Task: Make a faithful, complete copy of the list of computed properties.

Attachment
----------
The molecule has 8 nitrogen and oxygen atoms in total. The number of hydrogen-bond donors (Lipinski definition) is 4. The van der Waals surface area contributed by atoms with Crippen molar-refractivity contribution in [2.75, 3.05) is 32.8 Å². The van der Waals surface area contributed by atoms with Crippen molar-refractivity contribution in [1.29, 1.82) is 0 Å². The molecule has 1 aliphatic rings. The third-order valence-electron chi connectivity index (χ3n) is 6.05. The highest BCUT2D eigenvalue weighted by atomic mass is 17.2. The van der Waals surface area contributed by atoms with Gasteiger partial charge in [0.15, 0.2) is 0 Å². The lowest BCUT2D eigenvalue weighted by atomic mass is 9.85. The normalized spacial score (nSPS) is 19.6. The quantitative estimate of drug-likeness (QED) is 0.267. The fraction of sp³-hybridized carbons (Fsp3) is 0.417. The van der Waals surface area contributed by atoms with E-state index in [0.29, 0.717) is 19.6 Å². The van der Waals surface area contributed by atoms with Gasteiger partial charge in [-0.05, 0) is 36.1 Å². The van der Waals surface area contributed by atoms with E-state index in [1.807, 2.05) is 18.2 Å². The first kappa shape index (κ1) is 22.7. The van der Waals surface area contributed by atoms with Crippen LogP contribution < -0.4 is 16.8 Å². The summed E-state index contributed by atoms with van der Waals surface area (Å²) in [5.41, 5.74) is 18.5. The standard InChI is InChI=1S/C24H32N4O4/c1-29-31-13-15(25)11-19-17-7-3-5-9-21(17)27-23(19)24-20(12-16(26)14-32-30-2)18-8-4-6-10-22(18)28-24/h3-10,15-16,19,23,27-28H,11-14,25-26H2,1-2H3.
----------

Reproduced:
The molecule has 8 nitrogen and oxygen atoms in total. The number of hydrogen-bond donors (Lipinski definition) is 4. The van der Waals surface area contributed by atoms with Crippen molar-refractivity contribution in [2.75, 3.05) is 32.8 Å². The van der Waals surface area contributed by atoms with Crippen molar-refractivity contribution in [1.29, 1.82) is 0 Å². The molecule has 1 aliphatic rings. The third-order valence-electron chi connectivity index (χ3n) is 6.05. The highest BCUT2D eigenvalue weighted by atomic mass is 17.2. The van der Waals surface area contributed by atoms with Gasteiger partial charge in [0.15, 0.2) is 0 Å². The lowest BCUT2D eigenvalue weighted by atomic mass is 9.85. The normalized spacial score (nSPS) is 19.6. The quantitative estimate of drug-likeness (QED) is 0.267. The fraction of sp³-hybridized carbons (Fsp3) is 0.417. The van der Waals surface area contributed by atoms with E-state index in [0.29, 0.717) is 19.6 Å². The van der Waals surface area contributed by atoms with Gasteiger partial charge in [-0.05, 0) is 36.1 Å². The van der Waals surface area contributed by atoms with E-state index in [1.807, 2.05) is 18.2 Å². The first kappa shape index (κ1) is 22.7. The van der Waals surface area contributed by atoms with Crippen LogP contribution < -0.4 is 16.8 Å². The summed E-state index contributed by atoms with van der Waals surface area (Å²) in [5.41, 5.74) is 18.5. The standard InChI is InChI=1S/C24H32N4O4/c1-29-31-13-15(25)11-19-17-7-3-5-9-21(17)27-23(19)24-20(12-16(26)14-32-30-2)18-8-4-6-10-22(18)28-24/h3-10,15-16,19,23,27-28H,11-14,25-26H2,1-2H3.